Newsletter : 6fax1010.txt
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Publisher\Editor Don Canaan
Oct. 10, 1996 V4, #184
All the News the Big Guys Missed
Mideast Shakes, Rattles and Bagels
By Al Pessin (VOA-Jerusalem), Jennifer Griffin (VOA-Nicosia)
An earthquake measuring 6.1 On the Richter scale shook the Middle
East Wednesday afternoon, swaying buildings from Nicosia to Beirut,
Jerusalem and Cairo. No serious damage or injuries have so far
Israel's Geophysical Institute reports the quake was centered in
the Mediterranean Sea southwest of Cyprus, about 185 miles from
both Tel Aviv and Cairo. In Cairo and Nicosia, panicked residents
ran out of swaying buildings.
At the Associated Press office in Nicosia, file drawers were thrown
open and plaster fell off the walls. In Cairo, residents said the
quake was felt for as long as two full minutes.
The tremor was also felt throughout Israel and the Palestinian
territories. At least one building was evacuated in Tel Aviv.
In Jerusalem, the quake was weaker, rattling shutters and
slightly moving wheeled furniture. There was no report of
damage to any of the city's ancient holy sites.
The earthquake was also felt in Ramallah and Bethlehem, and at
the site of the Israeli-Palestinian peace talks on the Israel-Gaza
Farther north, the quake shook buildings in Beirut and other
coastal Lebanese cities. It was also felt in the Greek and Turkish
islands in the Mediterranean.
Earthquakes hit the Middle East from time to time. A strong one a
year ago caused damage in southern Israel and Jordan. In 1992, 500
people died and thousands were injured when a large quake hit
In Nicosia, it was like a scene from a Hollywood movie. The walls
suddenly began to shake. Glasses rattled and plaster cracked. But
the buildings were not the only things that trembled. People
throughout the city ran outside from their homes and evacuated
office buildings, for fear the structures might collapse.In offices
around the city, file cabinets flew open and elevators jammed.
Welcome to the Palestine International Airport
By Laurie Kassman (VOA-Gaza)
One of the issues on the negotiating table between Palestinians and
Israelis is implementation of the agreement on airports and landing
strips in Gaza and the West Bank. For Palestinians, it will be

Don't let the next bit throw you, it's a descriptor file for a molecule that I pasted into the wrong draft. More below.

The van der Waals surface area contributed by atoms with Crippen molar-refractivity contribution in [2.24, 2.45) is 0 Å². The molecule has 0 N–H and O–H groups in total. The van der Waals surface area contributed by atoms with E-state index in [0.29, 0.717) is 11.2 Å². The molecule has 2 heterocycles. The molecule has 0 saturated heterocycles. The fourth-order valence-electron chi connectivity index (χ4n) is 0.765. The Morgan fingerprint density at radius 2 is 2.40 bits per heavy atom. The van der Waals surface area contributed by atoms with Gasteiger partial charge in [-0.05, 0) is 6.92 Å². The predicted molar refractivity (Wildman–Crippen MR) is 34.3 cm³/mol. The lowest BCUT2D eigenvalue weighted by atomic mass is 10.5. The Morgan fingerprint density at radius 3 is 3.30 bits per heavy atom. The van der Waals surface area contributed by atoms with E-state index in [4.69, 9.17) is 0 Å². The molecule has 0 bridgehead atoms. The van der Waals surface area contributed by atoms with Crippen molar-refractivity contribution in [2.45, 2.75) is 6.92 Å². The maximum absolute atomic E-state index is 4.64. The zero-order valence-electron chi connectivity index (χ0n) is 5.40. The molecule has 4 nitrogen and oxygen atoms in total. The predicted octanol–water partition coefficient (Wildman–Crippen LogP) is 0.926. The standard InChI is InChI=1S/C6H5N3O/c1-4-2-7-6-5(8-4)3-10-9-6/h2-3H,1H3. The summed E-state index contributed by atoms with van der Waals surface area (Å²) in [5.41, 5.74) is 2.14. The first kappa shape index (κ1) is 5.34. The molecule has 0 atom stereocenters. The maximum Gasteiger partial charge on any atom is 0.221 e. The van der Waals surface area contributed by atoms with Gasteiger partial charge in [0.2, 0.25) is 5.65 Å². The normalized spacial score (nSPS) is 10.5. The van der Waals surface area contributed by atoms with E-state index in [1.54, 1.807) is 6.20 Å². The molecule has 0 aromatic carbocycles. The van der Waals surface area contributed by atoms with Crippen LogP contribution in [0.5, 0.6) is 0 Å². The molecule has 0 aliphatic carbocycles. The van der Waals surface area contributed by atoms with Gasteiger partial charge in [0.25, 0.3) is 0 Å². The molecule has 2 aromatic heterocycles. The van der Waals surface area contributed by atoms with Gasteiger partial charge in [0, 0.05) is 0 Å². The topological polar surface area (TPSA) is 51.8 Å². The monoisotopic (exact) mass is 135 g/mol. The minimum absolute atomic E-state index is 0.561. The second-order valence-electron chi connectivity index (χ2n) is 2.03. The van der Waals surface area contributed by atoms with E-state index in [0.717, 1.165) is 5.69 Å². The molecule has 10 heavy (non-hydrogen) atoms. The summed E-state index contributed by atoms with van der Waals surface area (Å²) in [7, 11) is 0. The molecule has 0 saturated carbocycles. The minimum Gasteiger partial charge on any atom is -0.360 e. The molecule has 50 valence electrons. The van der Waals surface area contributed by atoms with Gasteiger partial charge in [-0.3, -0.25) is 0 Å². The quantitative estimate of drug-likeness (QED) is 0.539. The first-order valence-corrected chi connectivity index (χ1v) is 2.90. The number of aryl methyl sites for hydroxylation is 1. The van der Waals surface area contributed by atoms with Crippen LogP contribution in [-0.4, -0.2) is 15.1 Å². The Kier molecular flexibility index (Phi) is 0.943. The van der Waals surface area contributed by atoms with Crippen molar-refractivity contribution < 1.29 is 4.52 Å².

their direct link to the outside. For Israel, it is a security
issue. VOA correspondent Laurie Kassman in Gaza discussed the
issue with the Palestinian chief of civil aviation.
The roadside billboard en route to the Egyptian border advertises
Gaza's new international airport. Turn left, and a few minutes
down a recently paved road there it is, tucked into the corner of
Gaza that touches on Egypt and Israel, under the shadow of Israeli
watchtowers in what was once an olive grove.
So far it is little more than a runway. Workmen are finishing the
control tower. The low, gracefully-arched terminal building and
VIP lounge should be finished by April.
Fayez Zaidan is the Palestinian director general of civil aviation
and he proudly guides visitors up and down the runway of what he
calls Palestine International Airport.
It is a dream come true for the former pilot who fought alongside
Yasir Arafat for nearly three decades. He says he started planning
the airport on the day the 1991 Madrid Conference opened to launch
the peace process.
Zaidan proudly displays photos of the first of two 50-passenger
prop-jets donated by the Netherlands. They will be used for
flights to Cyprus, Egypt, Jordan and Qatar, and eventually as air
taxis to link Gaza with the West Bank.
Palestinian Airlines is painted in English script on the side of
the plane, just above the red, white, green, and black stripes of
the Palestinian flag -- yet another symbol of the Palestinian
dream of statehood.
He says the runway is built to handle heavy wide-body passenger
airliners and cargo. His goal is 500,000 passengers a year.
Zaidan says there is a touch of irony in watching Palestinians,
once denounced as hijackers and air pirates, planning their own
airline and building their own airport. Times have changed and
maybe, he says, that is why the airport policy will be never to let
any hijacked aircraft land here.
New: A Muslim Hall of Prayer in the Knesset Building
A Muslim mosque was inaugurated in the Knesset building Tuesday.
The Al-Haq Mosque ("The Mosque of Law"), a special room of prayer
for Muslim Knesset members, was opened in a modest ceremony, during
which the Speaker of the House bared his feet in accordance with
Muslim tradition. Blue prayer rugs have been spread out on the
room's floor, and a picture of the Dome of the Rock Mosque adorns
one of its walls.
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